Naomi Ragen

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Naomi Ragen

Naomi Ragen (born July 10, 1949) is an American-Israeli Orthodox Jewish author and playwright. Ragen lives in Jerusalem and writes in English. A recurring theme in her fictional works is injustice against women in the Haredi Jewish community. Ragen has been the subject of various lawsuits over claims of plagiarism.

Early life and education[edit]

Naomi Ragen (née Terlinsky) was born in New York City. She received an Orthodox Jewish education before completing a bachelor's degree in literature at Brooklyn College. In 1971, she moved to Israel with her husband. In 1978, she received a master's degree in literature from the Hebrew University of Jerusalem.

She has four children and lives in Jerusalem.

Literary career[edit]

Ragen’s first three novels describe the lives of Haredi Jewish women in Israel and the United States, dealing with themes that had not previously been addressed in that society's literature: wife-abuse (Jephte’s Daughter: 1989), adultery (Sotah: 1992) and rape (The Sacrifice of Tamar: 1995).

Her next novel (The Ghost of Hannah Mendes: 1998) is the story of a Sephardic family brought back from assimilation by the spirit of their ancestor Gracia Mendes, a 16th-century Portuguese crypto-Jew.

Chains Around the Grass (2002) is a semi-autobiographical novel dealing with the failure of the American dream.

In The Covenant (2004) Ragen deals with an ordinary family confronted with Islamic terrorism.

The Saturday Wife (2007), the story of a rabbi's wayward wife, is loosely based on Flaubert’s Madame Bovary, and is a satire of modern Jewish Orthodoxy.

The Tenth Song (2010) is the story of a family whose life is shattered when a false accusation of terrorism is made against the father.[1]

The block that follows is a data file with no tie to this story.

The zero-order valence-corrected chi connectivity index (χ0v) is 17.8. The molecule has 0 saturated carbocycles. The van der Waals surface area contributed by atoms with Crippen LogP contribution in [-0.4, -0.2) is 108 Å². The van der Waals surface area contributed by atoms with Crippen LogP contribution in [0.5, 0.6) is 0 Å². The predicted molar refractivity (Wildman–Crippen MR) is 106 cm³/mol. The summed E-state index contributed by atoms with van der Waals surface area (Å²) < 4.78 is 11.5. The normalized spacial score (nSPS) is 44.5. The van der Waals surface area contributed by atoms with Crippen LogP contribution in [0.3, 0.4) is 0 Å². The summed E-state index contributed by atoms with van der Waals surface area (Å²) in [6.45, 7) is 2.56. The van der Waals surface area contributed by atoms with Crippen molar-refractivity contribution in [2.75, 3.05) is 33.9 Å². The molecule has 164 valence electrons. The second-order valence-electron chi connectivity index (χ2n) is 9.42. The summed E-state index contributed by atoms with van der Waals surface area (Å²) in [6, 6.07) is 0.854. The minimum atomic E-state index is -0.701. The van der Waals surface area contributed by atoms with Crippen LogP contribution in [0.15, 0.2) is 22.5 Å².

The Sisters Weiss (2013) is a novel about two sisters born into an Orthodox family in 1950s Brooklyn.

The Devil in Jerusalem (2015) is a mystery featuring Detective Bina Tzedek.

Theater[edit]

Women’s Minyan (2001) is a play about a Haredi woman fleeing from her adulterous and abusive husband. She finds that he has manipulated the rabbinical courts to deprive her of the right to see or speak to her twelve children. The story is based on a true incident.[2] Women’s Minyan ran for six years in Habima (Israel's National Theatre) and has been staged in the United States, Canada and Argentina.

Columnist[edit]

Ragen is also a columnist for The Jerusalem Post.

Lawsuits[edit]

Michal Tal[edit]

In 2007, Michal Tal, an American-Israeli writer, claimed that lines and sentences contained in Tal's novel The Lion and the Cross were plagiarized in Naomi Ragen′s novel The Ghost of Hannah Mendes.[3] Tal died mid-trial, before a verdict was reached. The court set aside the unfinished trial with a provision that it could be reopened by Tal's descendants if they so desired in future. In 2010, Jerusalem District Court judge Yosef Shapira ruled that since Tal's descendants did not wish to continue with the litigation, the claim would be dismissed.[4] In 2012, the Israeli Supreme Court ruled there was no basis to the claim.[4]